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|Glyceridae||Family Glyceridae (blood worm)
Phyllodocida (Annelida: Polychaeta)
|About Family Glyceridae polychaetes in New Zealand.|
|How to recognise the family:||The glycerids, or blood worms, are cylindrical, very muscular and active large predators and detritivores living in sands and sandy muds. The very long, finely papillose proboscis with its group of four chitinous fangs at the tip, is vigorously protruded upon disturbance. Bites from large glycerids are to be avoided as a toxin may be present. The head terminates in a tapering cone with four tiny lobes at the tip. These structures are probably equivalent to the palps and antennae of other Phyllodocida. There are no other head appendages. Notochaetae are simple capillaries and neurochaetae are compound spinigers. An anal cirri pair is present. Glycerids unusually amongst polychaetes have an open blood circulatory system without major vessels. Most species in the family belong to the genus Glycera, and a few are separated off as Hemipodus. Adult size: To 350 mm long and 15 mm in diameter. Hemipodus tend to be small species.|
|How to recognise the New Zealand genera:||Parapodia have both notopodia and neuropodia in Glycera, or lack notopodia apart from the dorsal cirrus in Hemipodus.|
|Quick pick shore species:||The large, pallid pink Glycera ovigera Schmarda, 1861 is recognisable in life from the multiple branching of delicate retractile gills behind the mid-body parapodia. Prior New Zealand reports of Glycera americana Leidy, 1855 are most likely G. ovigera or other species. In Glycera lamelliformis McIntosh, 1885 the retractile parapodial gills are long and cylindrical. Otherwise the Glycera species are distinguished by a combination of the relative lengths of the parapodial lobes, the morphology of the proboscis papillae, and the structure of accessory supports called ailerons on the proboscis. These features can be either difficult to observe or subject to interpretation. Glycera tesselata Grube, 1863 has only long, slender, proboscis papillae. Hemipodus simplex (Grube, 1856) has flattened papillae and has been recorded widely. Glycerids rarely occur on rocky shores but pale Hemipodus species, probably Hemipodus simplex, occurs under intertidal stones in harbours.|
Glycera ovigera Diagnosis from key of Böggemann & Fiege, 2001. 1-1 Proboscidial papillae without terminal fingernail structure. 2-2 Two postchaetal lobes (in mid body). 7-2 Ailerons with interramal plate. 11-2 Proboscidial papillae with up to 3 ridges. 18-2 Postchaetal lobes of about same length (in mid body). 20-1 Prechaetal lobes of about same length. Branchiae retractile. 21-2 Postchaetal lobes both slender triangular. 23-1 Branchiae retractile, bush-like, dorsally on post side parapodial bases. 24-2. Proboscidial papillae with Y-shaped ridge in combination with 1-3 vertical ridges apically (americana has 2 ridges).
Glycera lamelliformis Diagnosis from key of Böggemann & Fiege, 2001. 1-2 Proboscidial papillae with terminal fingernail structure. 26-1 Parapodia of mid-body with two slender triangular postchaetal lobes of about same length. 27-2 Proboscidial papillae with short stalk and without ridges on nail; ailerons with triangular base; blister-like branchiae dorsally on parapodial bases.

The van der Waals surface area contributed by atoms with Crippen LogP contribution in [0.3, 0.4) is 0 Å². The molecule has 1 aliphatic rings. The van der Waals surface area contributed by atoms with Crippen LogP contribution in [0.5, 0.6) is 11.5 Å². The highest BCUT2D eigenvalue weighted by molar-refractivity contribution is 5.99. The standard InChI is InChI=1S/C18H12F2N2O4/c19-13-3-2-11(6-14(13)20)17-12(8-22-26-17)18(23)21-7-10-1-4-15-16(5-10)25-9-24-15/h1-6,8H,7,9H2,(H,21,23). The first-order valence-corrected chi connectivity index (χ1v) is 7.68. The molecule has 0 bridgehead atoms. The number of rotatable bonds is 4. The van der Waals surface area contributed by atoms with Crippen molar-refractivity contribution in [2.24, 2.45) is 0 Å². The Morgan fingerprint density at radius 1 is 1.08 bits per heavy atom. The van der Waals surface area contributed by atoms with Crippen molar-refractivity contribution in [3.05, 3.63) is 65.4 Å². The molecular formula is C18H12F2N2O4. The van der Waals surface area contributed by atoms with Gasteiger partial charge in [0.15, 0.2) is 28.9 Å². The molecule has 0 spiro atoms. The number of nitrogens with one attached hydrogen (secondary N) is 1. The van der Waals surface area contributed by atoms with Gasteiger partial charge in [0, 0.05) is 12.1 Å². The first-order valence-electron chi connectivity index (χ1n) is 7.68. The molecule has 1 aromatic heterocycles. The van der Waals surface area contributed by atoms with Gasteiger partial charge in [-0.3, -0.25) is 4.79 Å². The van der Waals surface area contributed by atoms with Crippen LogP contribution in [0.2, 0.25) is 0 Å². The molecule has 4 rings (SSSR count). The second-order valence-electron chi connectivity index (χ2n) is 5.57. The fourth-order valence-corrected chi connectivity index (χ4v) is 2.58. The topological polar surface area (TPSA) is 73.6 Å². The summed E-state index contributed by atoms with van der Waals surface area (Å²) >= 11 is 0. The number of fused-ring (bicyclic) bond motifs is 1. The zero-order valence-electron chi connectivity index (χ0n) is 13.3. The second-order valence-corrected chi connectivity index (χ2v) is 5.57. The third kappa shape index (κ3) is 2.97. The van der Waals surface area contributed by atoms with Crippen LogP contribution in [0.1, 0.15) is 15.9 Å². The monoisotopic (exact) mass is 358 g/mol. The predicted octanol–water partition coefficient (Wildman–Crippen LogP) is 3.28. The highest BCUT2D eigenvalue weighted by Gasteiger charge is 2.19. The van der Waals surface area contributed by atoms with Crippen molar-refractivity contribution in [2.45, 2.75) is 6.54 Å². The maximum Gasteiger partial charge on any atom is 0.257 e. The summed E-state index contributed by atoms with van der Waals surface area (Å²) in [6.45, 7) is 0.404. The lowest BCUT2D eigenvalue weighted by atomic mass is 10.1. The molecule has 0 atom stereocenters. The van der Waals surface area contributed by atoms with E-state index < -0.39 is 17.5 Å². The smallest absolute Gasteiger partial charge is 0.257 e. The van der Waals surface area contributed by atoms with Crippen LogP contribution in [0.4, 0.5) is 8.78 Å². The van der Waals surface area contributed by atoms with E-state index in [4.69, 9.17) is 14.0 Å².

Glycera benhami Diagnosis from key of Böggemann & Fiege, 2001. 1-1 Proboscidial papillae without terminal fingernail structure. 2-2 Two postchaetal lobes at least from parapodia of mid-body. 7-1 Ailerons with deeply incised base; both postchaetal lobes short, rounded; branchiae absent. 8-1 Prechaetal lobes of about same length; digitiform proboscidial papillae present. 9-1 Digitiform proboscidial papillae with straight, median, longitudinal ridge. 10-2 Digitiform proboscidial papillae with additional single terminal U-shaped ridge.
|Distributions, lifestyle, and habitat:||Sands and sandy muds, and (less commonly) crevice-dwelling. Glycera ovigera is the commonest intertidal species. Glycera lamelliformis is subtidal.|
|Taxonomic note:||Other species reported in the New Zealand region were Glycera lamellipodia Knox, 1960, Glycera knoxi Kirkegaard, 1995, Hemipodus ellesmerensis Knox, 1960, Hemipodus digitifera Knox, 1960, all known from single specimens. Böggemann analysed Niwa collection and reported the fauna to be: Glycera benhami Böggemann and Fiege, 2001, Glycera capitata Örsted, 1842, Glycera knoxi Kirkegaard, 1995, Glycera lamelliformis McIntosh, 1885, Glycera lapidum Quatrefages, 1866, Glycera onomichiensis Izuka, 1912, Glycera ovigera Schmarda, 1861, Glycera russa Grube, 1870, Hemipodus simplex (Grube, 1857), Hemipodus australiensis Knox and Cameron, 1971.|
|References:||(Böggemann 2002) (Hilbig 1994a: p197-214, f6.1-6), (Kirkegaard 1995: p26, f13), (Knox 1960a: p134-136, f220-231), (Knox 1960c: p219-232, f1-27), (McIntosh 1885: p347-349, P42.9-10, 22a.11), (O'Connor 1987: p167-189, f1-16), (Schmarda 1861: p95, P30.239).
(Full citations at Family pages literature cited list.)
|Species in the guide:||Rock Species: None for this family.|
|Sand Species: Glycera ovigera|
|Shell Species: None for this family.|
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Last modified by G. Read, 25/07/2004 (dd/mm/yy)